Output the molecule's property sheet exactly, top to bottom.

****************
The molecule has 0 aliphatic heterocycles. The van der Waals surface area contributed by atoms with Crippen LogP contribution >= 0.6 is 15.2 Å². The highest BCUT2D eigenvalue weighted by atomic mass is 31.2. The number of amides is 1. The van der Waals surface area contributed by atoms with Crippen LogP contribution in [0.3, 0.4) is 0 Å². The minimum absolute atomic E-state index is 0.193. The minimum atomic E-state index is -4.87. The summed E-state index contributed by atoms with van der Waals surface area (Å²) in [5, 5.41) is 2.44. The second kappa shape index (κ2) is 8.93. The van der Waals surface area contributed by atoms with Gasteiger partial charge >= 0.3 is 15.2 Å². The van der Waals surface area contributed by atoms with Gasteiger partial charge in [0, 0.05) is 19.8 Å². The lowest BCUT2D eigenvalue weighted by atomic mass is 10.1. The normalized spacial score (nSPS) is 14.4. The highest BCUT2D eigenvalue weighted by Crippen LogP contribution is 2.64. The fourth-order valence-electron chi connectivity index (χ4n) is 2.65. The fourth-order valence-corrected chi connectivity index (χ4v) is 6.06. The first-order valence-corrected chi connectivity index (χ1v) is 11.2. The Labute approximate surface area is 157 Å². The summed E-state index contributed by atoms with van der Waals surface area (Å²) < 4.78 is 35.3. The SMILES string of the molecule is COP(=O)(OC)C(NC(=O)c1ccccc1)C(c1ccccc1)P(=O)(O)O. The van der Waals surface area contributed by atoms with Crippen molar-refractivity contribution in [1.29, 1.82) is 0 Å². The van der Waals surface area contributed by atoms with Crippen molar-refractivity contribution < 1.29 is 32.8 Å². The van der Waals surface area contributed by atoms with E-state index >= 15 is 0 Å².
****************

The molecule has 0 aliphatic heterocycles. The van der Waals surface area contributed by atoms with Crippen LogP contribution >= 0.6 is 15.2 Å². The highest BCUT2D eigenvalue weighted by atomic mass is 31.2. The number of amides is 1. The van der Waals surface area contributed by atoms with Crippen LogP contribution in [0.3, 0.4) is 0 Å². The minimum absolute atomic E-state index is 0.193. The minimum atomic E-state index is -4.87. The summed E-state index contributed by atoms with van der Waals surface area (Å²) in [5, 5.41) is 2.44. The second kappa shape index (κ2) is 8.93. The van der Waals surface area contributed by atoms with Gasteiger partial charge >= 0.3 is 15.2 Å². The van der Waals surface area contributed by atoms with Gasteiger partial charge in [0, 0.05) is 19.8 Å². The lowest BCUT2D eigenvalue weighted by atomic mass is 10.1. The normalized spacial score (nSPS) is 14.4. The highest BCUT2D eigenvalue weighted by Crippen LogP contribution is 2.64. The fourth-order valence-electron chi connectivity index (χ4n) is 2.65. The fourth-order valence-corrected chi connectivity index (χ4v) is 6.06. The first-order valence-corrected chi connectivity index (χ1v) is 11.2. The Labute approximate surface area is 157 Å². The summed E-state index contributed by atoms with van der Waals surface area (Å²) < 4.78 is 35.3. The SMILES string of the molecule is COP(=O)(OC)C(NC(=O)c1ccccc1)C(c1ccccc1)P(=O)(O)O. The van der Waals surface area contributed by atoms with Crippen molar-refractivity contribution in [1.29, 1.82) is 0 Å². The van der Waals surface area contributed by atoms with Crippen molar-refractivity contribution < 1.29 is 32.8 Å². The van der Waals surface area contributed by atoms with E-state index >= 15 is 0 Å².